For our industry, the naivete that the public will spend their dollars with sensibility/science/logic is an ongoing fallacy that only causes infighting within the profession - NOT helpful. Not convinced? Take a look at all the businesses in any industry that are not "evidenced based" but are obviously producing both experiential & financial outcomes satisfactory to the consumer. And, take a look at the bantering if not outright destructive arguments that are occurring in social media due, primarily, to personal (not professional) pride. It helps no one when methods, research, and/or experts are championed or demonized as an everything works or nothing works. ESPECIALLY in the current climate of evidenced based practice/medicine - we are only hurting our cause of solidifying a strong brand when research is purported as "nothing we do actually works" WITHOUT offering solutions to replace once viable interventions. All that such interactions are doing is narrowing the already limited scope of practice available to physical therapists - and - what is worse for PPPT, this is only decreasing the earning potential for reimbursement that insurance companies are willing to offer.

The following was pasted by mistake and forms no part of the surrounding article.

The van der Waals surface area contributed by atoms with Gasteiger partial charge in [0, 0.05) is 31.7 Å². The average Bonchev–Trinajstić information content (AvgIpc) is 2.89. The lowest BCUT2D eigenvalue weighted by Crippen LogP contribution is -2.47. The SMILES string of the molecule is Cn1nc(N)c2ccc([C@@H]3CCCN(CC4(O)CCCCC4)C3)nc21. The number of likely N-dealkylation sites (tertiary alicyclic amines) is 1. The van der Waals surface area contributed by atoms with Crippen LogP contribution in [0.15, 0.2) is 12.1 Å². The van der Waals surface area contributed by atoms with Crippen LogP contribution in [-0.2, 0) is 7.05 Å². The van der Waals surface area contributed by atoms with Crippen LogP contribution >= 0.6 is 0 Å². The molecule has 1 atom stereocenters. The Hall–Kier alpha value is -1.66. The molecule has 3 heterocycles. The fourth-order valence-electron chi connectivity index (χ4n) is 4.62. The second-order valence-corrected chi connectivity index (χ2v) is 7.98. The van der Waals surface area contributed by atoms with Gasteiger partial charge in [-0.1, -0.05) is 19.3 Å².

And so, I can't stress enough: consumers want to see brand UNITY (several posts on the matter are available below):


Inconsistency/infighting tells consumers to go somewhere else. Best example? Franchises. When some are good & some are bad, many consumers just go to the competitor. The lack of unity in the physical therapy brand is a failing causation; and, when a brand is failing, you rebrand. Period. To do otherwise with a good service or sound product is business suicide.

Enough of that. *Off soapbox*